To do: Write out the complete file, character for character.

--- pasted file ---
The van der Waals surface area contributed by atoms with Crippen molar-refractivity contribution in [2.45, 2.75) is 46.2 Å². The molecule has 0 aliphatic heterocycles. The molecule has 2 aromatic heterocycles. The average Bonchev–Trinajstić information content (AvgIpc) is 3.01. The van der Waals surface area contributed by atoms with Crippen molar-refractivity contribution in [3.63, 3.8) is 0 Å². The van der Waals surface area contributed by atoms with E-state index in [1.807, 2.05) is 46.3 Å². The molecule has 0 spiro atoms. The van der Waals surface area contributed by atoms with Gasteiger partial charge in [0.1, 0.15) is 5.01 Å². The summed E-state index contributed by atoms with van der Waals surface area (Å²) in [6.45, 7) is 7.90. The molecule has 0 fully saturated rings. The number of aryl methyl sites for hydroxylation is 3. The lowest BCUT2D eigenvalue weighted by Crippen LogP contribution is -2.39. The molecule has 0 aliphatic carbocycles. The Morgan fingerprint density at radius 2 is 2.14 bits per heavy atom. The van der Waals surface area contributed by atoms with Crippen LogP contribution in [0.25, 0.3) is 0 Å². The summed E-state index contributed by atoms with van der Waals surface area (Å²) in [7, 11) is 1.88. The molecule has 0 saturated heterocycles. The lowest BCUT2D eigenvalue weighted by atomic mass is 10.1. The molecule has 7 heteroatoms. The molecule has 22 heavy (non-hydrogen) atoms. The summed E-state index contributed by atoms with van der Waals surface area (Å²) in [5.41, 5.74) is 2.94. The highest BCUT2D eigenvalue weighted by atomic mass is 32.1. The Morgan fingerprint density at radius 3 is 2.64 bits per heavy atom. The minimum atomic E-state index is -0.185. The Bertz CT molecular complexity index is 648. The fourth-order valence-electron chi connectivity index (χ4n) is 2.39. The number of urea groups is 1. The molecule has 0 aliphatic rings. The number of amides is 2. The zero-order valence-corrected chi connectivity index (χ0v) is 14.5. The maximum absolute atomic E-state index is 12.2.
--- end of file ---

The van der Waals surface area contributed by atoms with Crippen molar-refractivity contribution in [2.45, 2.75) is 46.2 Å². The molecule has 0 aliphatic heterocycles. The molecule has 2 aromatic heterocycles. The average Bonchev–Trinajstić information content (AvgIpc) is 3.01. The van der Waals surface area contributed by atoms with Crippen molar-refractivity contribution in [3.63, 3.8) is 0 Å². The van der Waals surface area contributed by atoms with E-state index in [1.807, 2.05) is 46.3 Å². The molecule has 0 spiro atoms. The van der Waals surface area contributed by atoms with Gasteiger partial charge in [0.1, 0.15) is 5.01 Å². The summed E-state index contributed by atoms with van der Waals surface area (Å²) in [6.45, 7) is 7.90. The molecule has 0 fully saturated rings. The number of aryl methyl sites for hydroxylation is 3. The lowest BCUT2D eigenvalue weighted by Crippen LogP contribution is -2.39. The molecule has 0 aliphatic carbocycles. The Morgan fingerprint density at radius 2 is 2.14 bits per heavy atom. The van der Waals surface area contributed by atoms with Crippen LogP contribution in [0.25, 0.3) is 0 Å². The summed E-state index contributed by atoms with van der Waals surface area (Å²) in [7, 11) is 1.88. The molecule has 0 saturated heterocycles. The lowest BCUT2D eigenvalue weighted by atomic mass is 10.1. The molecule has 7 heteroatoms. The molecule has 22 heavy (non-hydrogen) atoms. The summed E-state index contributed by atoms with van der Waals surface area (Å²) in [5.41, 5.74) is 2.94. The highest BCUT2D eigenvalue weighted by atomic mass is 32.1. The Morgan fingerprint density at radius 3 is 2.64 bits per heavy atom. The minimum atomic E-state index is -0.185. The Bertz CT molecular complexity index is 648. The fourth-order valence-electron chi connectivity index (χ4n) is 2.39. The number of urea groups is 1. The molecule has 0 aliphatic rings. The number of amides is 2. The zero-order valence-corrected chi connectivity index (χ0v) is 14.5. The maximum absolute atomic E-state index is 12.2.